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Ghosts of XSS Past, Present and Future Jim Manico. November 2011 v2 . Jim Manico VP Security Architecture, WhiteHat Security Managing Partner, Infrared Security Web Developer, 15+ Years OWASP Connections Committee Chair OWASP Podcast Series Producer/Host

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slide1

Ghosts of XSS Past, Present and Future

Jim Manico

  • November 2011 v2
slide2

Jim Manico

  • VP Security Architecture, WhiteHat Security
  • Managing Partner, Infrared Security
  • Web Developer, 15+ Years
  • OWASP Connections Committee Chair
  • OWASP Podcast Series Producer/Host
  • OWASP Cheat-Sheet Series Manager
xss why so serious
XSS: Why so serious?
  • Session hijacking
  • Site defacement
  • Network scanning
  • Undermining CSRF defenses
  • Site redirection/phishing
  • Load of remotely hosted scripts
  • Data theft
  • Keystroke logging
  • Getting Stallowned
past xss defensive strategies
Past XSS Defensive Strategies
  • 1990’s style XSS prevention
    • Eliminate <, >, &, ", ' characters?
    • Eliminate all special characters?
    • Disallow user input?
    • Global filter?
  • Why won't these strategies work?
xss defense 1990 s
XSS Defense, 1990’s

#absolute-total-fail

past xss defensive strategies1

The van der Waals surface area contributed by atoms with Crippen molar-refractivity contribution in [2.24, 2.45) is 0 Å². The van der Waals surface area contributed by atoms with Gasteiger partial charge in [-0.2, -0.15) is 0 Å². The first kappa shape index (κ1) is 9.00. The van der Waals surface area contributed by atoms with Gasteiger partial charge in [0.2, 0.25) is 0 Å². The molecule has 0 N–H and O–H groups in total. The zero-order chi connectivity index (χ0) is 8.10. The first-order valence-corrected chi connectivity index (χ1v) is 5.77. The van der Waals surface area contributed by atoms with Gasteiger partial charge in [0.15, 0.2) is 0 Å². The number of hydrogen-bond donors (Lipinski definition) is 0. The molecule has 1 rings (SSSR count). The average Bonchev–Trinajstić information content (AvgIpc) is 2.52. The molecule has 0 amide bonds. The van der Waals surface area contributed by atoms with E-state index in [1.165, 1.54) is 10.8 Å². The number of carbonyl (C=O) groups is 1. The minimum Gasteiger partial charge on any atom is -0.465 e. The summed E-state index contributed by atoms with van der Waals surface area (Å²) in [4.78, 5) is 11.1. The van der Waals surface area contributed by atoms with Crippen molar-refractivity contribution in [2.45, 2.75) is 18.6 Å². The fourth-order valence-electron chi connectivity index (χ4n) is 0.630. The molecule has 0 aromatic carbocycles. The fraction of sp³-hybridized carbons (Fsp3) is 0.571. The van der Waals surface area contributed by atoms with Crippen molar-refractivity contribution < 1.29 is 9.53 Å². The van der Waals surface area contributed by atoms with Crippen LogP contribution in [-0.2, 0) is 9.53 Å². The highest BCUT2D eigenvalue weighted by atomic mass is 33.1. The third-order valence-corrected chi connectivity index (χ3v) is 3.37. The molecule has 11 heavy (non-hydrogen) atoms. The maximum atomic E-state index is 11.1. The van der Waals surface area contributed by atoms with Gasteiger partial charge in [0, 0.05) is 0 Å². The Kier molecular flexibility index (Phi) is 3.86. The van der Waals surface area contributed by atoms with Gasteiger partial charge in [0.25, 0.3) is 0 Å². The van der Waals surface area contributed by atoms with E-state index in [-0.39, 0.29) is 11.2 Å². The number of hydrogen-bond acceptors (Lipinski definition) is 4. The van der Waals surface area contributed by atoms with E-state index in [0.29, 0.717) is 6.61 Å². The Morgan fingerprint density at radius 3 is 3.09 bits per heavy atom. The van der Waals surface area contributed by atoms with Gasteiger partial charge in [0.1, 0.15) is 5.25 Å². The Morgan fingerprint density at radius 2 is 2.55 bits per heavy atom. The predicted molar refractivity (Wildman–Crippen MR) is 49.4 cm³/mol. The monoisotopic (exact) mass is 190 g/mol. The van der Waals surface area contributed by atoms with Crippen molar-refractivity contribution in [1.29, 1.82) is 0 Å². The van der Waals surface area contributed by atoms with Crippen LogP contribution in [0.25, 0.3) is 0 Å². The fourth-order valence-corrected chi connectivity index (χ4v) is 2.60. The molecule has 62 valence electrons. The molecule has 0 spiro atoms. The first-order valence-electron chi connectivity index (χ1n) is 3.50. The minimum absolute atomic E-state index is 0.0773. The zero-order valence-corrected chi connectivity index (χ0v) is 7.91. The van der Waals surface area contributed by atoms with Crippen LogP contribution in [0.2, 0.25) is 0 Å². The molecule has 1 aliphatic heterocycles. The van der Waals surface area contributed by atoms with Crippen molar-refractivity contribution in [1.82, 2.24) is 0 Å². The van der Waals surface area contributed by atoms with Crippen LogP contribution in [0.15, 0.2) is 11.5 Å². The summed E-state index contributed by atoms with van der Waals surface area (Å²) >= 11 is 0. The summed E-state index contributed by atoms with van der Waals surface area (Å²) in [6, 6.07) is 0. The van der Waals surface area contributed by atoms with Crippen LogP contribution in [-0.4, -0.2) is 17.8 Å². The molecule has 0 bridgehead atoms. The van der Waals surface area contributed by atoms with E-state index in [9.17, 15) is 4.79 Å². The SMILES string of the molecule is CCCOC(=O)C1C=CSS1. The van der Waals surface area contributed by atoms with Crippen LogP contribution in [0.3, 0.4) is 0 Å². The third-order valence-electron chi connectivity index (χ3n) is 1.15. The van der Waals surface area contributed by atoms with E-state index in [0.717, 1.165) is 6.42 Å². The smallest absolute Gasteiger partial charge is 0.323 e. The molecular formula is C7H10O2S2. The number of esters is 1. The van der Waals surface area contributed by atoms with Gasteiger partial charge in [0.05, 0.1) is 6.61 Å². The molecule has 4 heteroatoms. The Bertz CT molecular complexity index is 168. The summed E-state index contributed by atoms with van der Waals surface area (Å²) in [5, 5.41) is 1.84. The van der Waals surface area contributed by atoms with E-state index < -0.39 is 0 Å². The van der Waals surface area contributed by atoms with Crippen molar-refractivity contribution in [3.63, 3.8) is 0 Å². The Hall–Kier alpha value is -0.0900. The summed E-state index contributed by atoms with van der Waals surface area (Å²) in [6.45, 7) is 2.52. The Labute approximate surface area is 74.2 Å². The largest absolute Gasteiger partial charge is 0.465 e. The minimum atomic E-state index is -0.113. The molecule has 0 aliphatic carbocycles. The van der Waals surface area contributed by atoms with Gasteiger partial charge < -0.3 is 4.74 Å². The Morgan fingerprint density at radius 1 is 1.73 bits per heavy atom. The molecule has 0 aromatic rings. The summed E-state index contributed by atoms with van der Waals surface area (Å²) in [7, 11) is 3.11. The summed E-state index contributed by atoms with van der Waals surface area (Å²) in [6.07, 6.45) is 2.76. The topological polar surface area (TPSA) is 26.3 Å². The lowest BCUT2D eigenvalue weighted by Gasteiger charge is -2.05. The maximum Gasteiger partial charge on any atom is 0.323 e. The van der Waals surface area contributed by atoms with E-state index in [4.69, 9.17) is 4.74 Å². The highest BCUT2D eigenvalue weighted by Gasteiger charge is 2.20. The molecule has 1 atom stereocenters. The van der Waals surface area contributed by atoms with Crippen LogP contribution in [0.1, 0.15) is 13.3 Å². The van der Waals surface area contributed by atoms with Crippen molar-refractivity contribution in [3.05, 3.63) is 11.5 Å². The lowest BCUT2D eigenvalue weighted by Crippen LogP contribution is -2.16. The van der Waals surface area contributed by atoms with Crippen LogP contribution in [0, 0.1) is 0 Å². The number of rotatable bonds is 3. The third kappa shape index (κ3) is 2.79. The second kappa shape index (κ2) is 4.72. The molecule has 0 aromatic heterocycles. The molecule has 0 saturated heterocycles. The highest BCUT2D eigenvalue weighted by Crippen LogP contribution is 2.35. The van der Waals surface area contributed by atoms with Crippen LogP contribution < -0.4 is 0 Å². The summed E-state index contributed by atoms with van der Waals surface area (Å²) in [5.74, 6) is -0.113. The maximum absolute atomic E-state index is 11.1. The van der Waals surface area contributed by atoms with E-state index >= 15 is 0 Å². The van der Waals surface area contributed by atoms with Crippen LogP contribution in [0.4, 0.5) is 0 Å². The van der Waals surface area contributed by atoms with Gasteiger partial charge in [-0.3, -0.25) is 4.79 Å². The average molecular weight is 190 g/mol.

Past XSS Defensive Strategies
  • Y2K style XSS prevention
    • HTML Entity Encoding
    • Replace characters with their 'HTML Entity’ equivalent
    • Example: replace the "<" character with "&lt;"
  • Why won't this strategy work?
xss defense 2000
XSS Defense, 2000

Why won't this strategy work?

danger multiple contexts
Danger: Multiple Contexts

Browsers have multiple contexts that must be considered!

past xss defensive strategies2
Past XSS Defensive Strategies

1. All untrusted data must first be canonicalized

    • Reduced to simplest form
  • All untrusted data must be validated
    • Positive Regular Expressions
    • Blacklist Validation

3. All untrusted data must be contextually encoded

    • HTML Body
    • Quoted HTML Attribute
    • Unquoted HTML Attribute
    • Untrusted URL
    • Untrusted GET parameter
    • CSS style value
    • JavaScript variable assignment
xss defense 2007
XSS Defense, 2007

Why won't this strategy work?

esapi css encoder pwnd
ESAPI CSS Encoder Pwnd

From: Abe [mailto:abek1 at sbcglobal.net]

Sent: Thursday, February 12, 2009 3:56 AM

Subject: RE: ESAPI and CSS vulnerability/problem

I got some bad news

css pwnage test case
CSS Pwnage Test Case

<div style="width: <%=temp3%>;"> Mouse over </div>

temp3 = ESAPI.encoder().encodeForCSS("expression(alert(String.fromCharCode (88,88,88)))");

<div style="width: expression\28 alert\28 String\2e fromCharCode\20 \28 88\2c 88\2c 88\29 \29 \29 ;"> Mouse over </div>

Pops in at least IE6 and IE7.

lists.owasp.org/pipermail/owasp-esapi/2009-February/000405.html

simplified dom based xss defense
Simplified DOM Based XSS Defense
  • 1. Initial loaded page should only be static content.  
  • 2.  Load JSON data via AJAX.
  • 3.  Only use the following methods to populate the DOM